Dates: July 1-12, 2018.
The Summer School offers a variety of lectures on current transitional justice issues, including the following themes:
Commemorations and other political rituals are key components of a nation’s cultural memory, crucial for the construction and reinforcement of ideological, ethnic, economic, gender, and other identities. The construction of cultural memory and cultural identities are central themes of memory studies which analyze the different processes of remembrance and forgetting that occur at the individual, group and societal level. Research in this field has rapidly developed through an interdisciplinary approach over the last twenty years. Students will analyze the leading trends in memory studies through a number of comparative case studies and learn how the politics of the past affects transitional justice initiatives and efforts of reconciliation in post-conflict societies.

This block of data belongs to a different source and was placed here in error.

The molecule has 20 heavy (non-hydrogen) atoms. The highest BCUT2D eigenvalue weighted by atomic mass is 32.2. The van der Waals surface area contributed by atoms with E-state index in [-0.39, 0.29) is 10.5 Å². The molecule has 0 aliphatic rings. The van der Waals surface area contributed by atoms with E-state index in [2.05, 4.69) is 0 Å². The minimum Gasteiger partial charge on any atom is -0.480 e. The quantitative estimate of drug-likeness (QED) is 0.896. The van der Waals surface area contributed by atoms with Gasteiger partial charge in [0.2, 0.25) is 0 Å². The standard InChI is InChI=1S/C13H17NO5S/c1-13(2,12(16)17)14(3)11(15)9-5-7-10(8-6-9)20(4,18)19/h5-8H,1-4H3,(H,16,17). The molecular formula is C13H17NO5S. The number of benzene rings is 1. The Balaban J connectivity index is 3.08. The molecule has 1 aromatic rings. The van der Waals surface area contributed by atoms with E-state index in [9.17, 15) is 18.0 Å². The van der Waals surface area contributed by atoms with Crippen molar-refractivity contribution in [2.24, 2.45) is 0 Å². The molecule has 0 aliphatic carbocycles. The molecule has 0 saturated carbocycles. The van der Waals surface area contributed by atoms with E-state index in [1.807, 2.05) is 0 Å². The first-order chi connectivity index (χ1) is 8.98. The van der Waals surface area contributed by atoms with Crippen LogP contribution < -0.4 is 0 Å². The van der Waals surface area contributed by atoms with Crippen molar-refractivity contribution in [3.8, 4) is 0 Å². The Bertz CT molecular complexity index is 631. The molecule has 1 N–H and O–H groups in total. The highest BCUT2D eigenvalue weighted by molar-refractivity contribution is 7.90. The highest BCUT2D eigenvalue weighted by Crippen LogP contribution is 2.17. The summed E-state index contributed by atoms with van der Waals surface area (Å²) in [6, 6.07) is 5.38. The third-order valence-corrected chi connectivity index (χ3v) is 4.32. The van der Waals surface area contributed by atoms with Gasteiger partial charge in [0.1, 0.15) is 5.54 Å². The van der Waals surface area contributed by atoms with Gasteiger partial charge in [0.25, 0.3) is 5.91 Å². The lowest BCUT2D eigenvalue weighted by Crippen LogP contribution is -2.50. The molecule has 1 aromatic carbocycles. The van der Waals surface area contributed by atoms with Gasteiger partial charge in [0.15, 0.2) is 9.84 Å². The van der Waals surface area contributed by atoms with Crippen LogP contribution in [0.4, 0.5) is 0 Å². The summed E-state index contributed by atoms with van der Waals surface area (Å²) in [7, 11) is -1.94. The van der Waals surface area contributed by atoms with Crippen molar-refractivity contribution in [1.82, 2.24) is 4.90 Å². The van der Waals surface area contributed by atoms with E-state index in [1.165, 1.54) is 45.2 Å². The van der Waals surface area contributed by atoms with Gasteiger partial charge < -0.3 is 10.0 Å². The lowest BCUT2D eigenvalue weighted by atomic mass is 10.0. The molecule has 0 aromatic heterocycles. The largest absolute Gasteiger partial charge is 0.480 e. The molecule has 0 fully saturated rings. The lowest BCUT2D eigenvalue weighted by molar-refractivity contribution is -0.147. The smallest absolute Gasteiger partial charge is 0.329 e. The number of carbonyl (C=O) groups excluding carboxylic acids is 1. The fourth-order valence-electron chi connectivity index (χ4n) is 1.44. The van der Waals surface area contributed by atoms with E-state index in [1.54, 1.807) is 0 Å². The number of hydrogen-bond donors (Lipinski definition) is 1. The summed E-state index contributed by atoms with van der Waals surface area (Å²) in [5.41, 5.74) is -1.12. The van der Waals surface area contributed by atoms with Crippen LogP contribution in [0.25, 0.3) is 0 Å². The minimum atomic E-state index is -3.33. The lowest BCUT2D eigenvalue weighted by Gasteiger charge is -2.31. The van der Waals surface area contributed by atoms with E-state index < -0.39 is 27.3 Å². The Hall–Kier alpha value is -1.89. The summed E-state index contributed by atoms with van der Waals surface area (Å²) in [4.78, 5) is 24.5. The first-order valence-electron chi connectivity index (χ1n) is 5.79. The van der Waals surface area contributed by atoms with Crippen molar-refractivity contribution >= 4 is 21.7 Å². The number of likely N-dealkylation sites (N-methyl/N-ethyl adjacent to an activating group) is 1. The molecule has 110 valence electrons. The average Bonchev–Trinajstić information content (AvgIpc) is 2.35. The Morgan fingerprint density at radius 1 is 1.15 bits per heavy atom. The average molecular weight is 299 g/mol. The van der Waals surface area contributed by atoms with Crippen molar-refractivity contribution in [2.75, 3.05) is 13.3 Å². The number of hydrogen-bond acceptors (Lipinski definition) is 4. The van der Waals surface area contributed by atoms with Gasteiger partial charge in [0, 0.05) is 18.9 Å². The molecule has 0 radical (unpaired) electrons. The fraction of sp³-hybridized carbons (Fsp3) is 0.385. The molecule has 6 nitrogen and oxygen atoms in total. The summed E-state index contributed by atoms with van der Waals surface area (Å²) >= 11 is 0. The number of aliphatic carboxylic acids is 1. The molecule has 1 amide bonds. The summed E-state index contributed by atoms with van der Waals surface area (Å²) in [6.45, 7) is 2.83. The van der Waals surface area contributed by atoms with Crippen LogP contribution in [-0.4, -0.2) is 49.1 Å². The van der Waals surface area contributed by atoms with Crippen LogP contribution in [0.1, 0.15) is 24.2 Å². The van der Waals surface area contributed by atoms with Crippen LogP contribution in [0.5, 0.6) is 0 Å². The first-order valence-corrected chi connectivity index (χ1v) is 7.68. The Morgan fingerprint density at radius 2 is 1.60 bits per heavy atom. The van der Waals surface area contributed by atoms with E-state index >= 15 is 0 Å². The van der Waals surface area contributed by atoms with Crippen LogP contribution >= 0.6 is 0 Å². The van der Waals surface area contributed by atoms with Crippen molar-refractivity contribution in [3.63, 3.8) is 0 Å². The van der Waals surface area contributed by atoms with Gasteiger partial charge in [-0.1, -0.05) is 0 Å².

The Syrian civil war that broke out after peaceful protest during the Arab Spring has fueled a global refugee crisis that has challenged not only political institutions in European Union member states, but also sparked public debates on questions about identity, nationhood and cultural integration in developed countries worldwide. The different issues in this theme are examined through a variety of analytical perspectives, including advocacy, ethnography, history, law, political science and sociology to critically reflect on this pressing international phenomenon.
For more information, see Cres Summer School website.